TALLINN, Estonia (AP) -- Lashing out at Russia, President Barack Obama on Wednesday cast Moscow's aggression in Ukraine as a threat to peace in Europe. He vigorously vowed to come to the defense of NATO allies that fear they could be Vladimir Putin's next target.<br />
"You lost your independence once before," Obama said following meetings with Baltic leaders in the Estonian capital of Tallinn. "With NATO, you'll never lose it again."<br />
Obama, who faces criticism in the U.S. for being too cautious in confronting Russian President Putin, sharply condemned Moscow's provocations. He declared in blunt terms that Russian forces that have moved into Ukraine in recent weeks are not on a humanitarian or peacekeeping mission, as the Kremlin has insisted.<br />
"They are Russian combat forces with Russian weapons in Russian tanks," he said during a speech at a packed concert hall.<br />
Obama also took aim at one of Russia's main rationales for its provocations in Ukraine: the protection of Russian speakers living outside its borders. Like Ukraine, Estonia and other Baltic nations have sizeable Russian-speaking populations, compounding their fears that Moscow could seek to intervene inside their borders.<br />
"We reject the lie that people cannot live and thrive together just because they have different backgrounds or speak a different language," Obama said.<br />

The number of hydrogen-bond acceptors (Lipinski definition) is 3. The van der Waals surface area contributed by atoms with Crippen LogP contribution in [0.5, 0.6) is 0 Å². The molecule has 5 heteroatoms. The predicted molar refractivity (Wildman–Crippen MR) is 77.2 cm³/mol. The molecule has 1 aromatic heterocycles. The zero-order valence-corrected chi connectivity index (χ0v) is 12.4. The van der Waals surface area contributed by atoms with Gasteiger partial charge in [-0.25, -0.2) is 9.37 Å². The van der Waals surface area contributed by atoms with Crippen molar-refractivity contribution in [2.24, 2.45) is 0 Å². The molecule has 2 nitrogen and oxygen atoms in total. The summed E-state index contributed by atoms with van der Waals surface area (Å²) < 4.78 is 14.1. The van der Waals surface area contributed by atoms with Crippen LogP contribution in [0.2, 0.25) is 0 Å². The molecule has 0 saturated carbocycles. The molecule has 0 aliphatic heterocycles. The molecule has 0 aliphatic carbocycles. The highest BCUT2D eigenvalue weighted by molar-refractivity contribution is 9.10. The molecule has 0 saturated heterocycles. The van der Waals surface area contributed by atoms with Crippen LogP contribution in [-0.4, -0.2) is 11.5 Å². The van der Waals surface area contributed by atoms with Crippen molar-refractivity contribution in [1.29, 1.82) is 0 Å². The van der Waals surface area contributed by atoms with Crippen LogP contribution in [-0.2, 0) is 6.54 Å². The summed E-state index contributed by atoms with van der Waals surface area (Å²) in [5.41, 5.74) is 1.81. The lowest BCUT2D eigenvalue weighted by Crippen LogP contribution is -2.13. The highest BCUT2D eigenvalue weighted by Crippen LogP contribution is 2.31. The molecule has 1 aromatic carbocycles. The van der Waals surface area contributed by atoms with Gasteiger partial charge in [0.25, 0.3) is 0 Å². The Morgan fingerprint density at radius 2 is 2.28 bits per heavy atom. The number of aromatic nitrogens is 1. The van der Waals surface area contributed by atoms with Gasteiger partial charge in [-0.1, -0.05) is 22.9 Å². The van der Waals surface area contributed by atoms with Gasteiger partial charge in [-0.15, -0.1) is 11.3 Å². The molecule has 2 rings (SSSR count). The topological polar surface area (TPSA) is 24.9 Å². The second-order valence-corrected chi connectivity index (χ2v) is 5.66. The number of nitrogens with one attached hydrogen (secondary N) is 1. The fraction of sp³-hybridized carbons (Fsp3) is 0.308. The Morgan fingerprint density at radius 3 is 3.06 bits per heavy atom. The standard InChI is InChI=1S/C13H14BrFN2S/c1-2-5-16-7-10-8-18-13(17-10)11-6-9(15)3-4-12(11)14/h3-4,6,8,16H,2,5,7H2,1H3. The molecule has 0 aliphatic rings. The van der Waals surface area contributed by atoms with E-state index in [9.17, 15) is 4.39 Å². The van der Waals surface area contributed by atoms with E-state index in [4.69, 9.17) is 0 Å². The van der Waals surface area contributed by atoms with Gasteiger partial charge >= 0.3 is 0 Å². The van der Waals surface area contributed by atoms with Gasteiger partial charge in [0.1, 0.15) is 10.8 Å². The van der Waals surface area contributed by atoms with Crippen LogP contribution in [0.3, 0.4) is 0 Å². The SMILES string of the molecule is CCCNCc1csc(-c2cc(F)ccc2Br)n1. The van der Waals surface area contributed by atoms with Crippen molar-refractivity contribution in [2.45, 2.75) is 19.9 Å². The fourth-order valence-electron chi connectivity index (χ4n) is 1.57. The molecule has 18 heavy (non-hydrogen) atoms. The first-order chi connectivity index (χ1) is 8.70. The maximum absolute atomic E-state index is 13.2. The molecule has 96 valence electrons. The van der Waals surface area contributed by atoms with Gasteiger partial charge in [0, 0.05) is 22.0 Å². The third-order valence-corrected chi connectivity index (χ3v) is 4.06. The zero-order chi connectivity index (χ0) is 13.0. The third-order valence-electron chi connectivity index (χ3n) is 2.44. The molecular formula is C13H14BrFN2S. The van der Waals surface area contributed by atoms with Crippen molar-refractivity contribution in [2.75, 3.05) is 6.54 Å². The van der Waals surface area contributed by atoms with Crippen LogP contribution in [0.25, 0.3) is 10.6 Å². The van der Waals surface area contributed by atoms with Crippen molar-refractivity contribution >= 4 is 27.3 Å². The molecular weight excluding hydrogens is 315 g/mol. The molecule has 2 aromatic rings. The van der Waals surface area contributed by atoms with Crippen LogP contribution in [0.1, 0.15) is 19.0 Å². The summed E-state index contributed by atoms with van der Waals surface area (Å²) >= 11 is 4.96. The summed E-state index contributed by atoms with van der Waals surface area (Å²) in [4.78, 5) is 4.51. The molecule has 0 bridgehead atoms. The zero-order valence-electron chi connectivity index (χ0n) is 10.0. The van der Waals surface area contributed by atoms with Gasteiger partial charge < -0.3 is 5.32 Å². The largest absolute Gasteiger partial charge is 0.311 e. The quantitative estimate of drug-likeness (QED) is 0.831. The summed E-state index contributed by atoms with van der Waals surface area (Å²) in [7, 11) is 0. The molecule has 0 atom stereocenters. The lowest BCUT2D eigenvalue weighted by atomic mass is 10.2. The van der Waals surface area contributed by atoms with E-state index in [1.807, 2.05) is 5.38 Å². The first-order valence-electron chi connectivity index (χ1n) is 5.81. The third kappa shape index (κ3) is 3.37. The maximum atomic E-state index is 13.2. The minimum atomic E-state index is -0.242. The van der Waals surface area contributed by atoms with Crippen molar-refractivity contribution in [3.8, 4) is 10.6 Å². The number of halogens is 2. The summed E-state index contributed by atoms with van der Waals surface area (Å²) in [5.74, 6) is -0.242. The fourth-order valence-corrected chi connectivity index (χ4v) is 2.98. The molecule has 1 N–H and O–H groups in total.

Despite the president's tough talk, the U.S. and Europe have been unable to shift Putin's calculus in the months-long crisis in eastern Ukraine. While multiple rounds of Western sanctions have damaged Russia's economy, the penalties have not pushed Putin to end what the White House says is unfettered support for pro-Moscow separatists who have stirred upheaval in key cities.<br />
Obama offered no new options for penalizing Russia beyond more sanctions, and reiterated his opposition to getting involved in the conflict militarily.
A blustery winter storm dumped snow and ice across the West on Wednesday, making driving treacherous in the mountains from California to the Rockies and forcing residents and party-goers in some usually sun-soaked cities to bundle up for a frosty New Year's.
House Republican leaders rallied around one of their own, Whip Steve Scalise, on Tuesday after he said he regrets speaking 12 years ago to a white supremacist organization and condemns the views of such groups.
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